Wave to Mary Clare Mazurkiewicz if you see her walking through Warrenton.
Mazurkiewicz, a Warrenton resident and cancer survivor, will take part in Washington D.C.'s last Susan G. Komen 3-Day, a 60-mile trek from Oct. 11 to 13 with thousands of other breast cancer survivors and supporters – and her daughter, Natalie Ganze.
Mazurkiewicz remembers the terrible shock of her breast cancer diagnosis, three days before Christmas in 2011. Neither her mother nor her “multitude of aunts” had the disease.
Even the radiologists seemed surprised when they told her the results of her biopsy.
For a week and a half, Mazurkiewicz wanted to bury her head in the sand. At first, she couldn't bring herself to talk to her coworkers at the Virginia Department of Health.
Then, she said, she got her “stubborn German” going. She is a nurse, she said, and nurses always want answers.
“I said, 'We're going to fight this, and I'm going to be OK,'” Mazurkiewicz said. “Step by step, we got it done. Give me a plan. Let me know what the plan is so I can deal with it and move on.”
The idea to join the 3-Day walk came from her daughter. Days after her mother's diagnosis, Ganze and her coworkers went on a New Year's Eve 5K run for breast cancer survivors and their supporters.
Their spirits were willing, but they hadn't trained for a 5K. One of Ganze's coworkers broke her ankle, she said.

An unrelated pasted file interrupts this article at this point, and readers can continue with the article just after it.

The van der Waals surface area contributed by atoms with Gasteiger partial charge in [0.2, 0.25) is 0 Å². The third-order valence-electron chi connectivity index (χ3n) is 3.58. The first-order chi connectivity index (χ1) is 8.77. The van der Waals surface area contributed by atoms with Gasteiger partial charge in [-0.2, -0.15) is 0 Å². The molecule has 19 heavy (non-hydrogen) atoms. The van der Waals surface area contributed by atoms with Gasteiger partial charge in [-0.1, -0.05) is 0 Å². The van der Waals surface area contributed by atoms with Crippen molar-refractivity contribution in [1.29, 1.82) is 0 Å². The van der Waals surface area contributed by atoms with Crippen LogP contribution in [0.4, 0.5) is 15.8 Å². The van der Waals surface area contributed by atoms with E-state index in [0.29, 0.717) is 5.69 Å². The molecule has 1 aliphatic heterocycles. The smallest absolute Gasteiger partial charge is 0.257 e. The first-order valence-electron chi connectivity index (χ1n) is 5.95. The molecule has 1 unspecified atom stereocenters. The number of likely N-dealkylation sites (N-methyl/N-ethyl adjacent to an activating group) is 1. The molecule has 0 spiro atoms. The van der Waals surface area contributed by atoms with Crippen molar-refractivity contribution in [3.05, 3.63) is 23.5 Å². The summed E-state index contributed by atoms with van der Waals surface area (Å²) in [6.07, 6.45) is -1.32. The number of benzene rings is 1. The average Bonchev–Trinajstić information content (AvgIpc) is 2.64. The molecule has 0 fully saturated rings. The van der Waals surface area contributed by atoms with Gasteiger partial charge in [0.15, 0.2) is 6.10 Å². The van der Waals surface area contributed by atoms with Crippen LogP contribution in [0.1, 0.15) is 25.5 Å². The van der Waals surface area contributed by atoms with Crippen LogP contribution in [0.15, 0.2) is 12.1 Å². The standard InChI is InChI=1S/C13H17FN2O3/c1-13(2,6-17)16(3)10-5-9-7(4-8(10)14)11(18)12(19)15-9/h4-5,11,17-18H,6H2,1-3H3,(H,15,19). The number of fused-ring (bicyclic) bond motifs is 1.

But the run gave them a sense of having done something. It let them show Mazurkiewicz that they were in her corner. At the 5K, Ganze found out about the Three-Day Walk.
Now, Mazurkiewicz has completed her treatment. Her cancer is in remission, and she's getting ready to walk 60 miles on foot – 20 miles a day for three days, pausing at night to collapse into pink tents before resuming the pilgrimage the next morning.
Ganze plans to be at her mother's side through it all.
They've named themselves “Tommy's Pink Angels,” after Mazurkiewicz's son, who died nine years ago.
“It's the best thing I could ever do for her,” Ganze said. “I couldn't take the cancer from her, but I can do this.”
Mazurkiewicz's training has taken her all over Warrenton and its trails. She moved to the town in 1986 in advance of the suburban creep from the Beltway into Loudoun and Prince William Counties.
“I saw what was coming,” Mazurkiewicz said. “I moved out here.”
Ganze recently moved out of Fauquier County, but comes back on the weekends to help her mother train for the walk.
“Warrenton is my mom's life,” Ganze said. “She will never move. Warrenton is just our home, and it always has been.”
This will be the last 3-Day Walk in Washington D.C., Mazurkiewicz said, so she wants to do it right.
While the two of them train, they're also raising money for breast cancer research and outreach programs. To contribute, visit the 3-Day website
and search for their names.
Ganze said she's grateful for the encouragement she's seen from Warrenton residents – and she's inspired by her mother's dedication to her training.
“I'm so proud of what she's done,” Ganze said. “I'm so excited for this race.”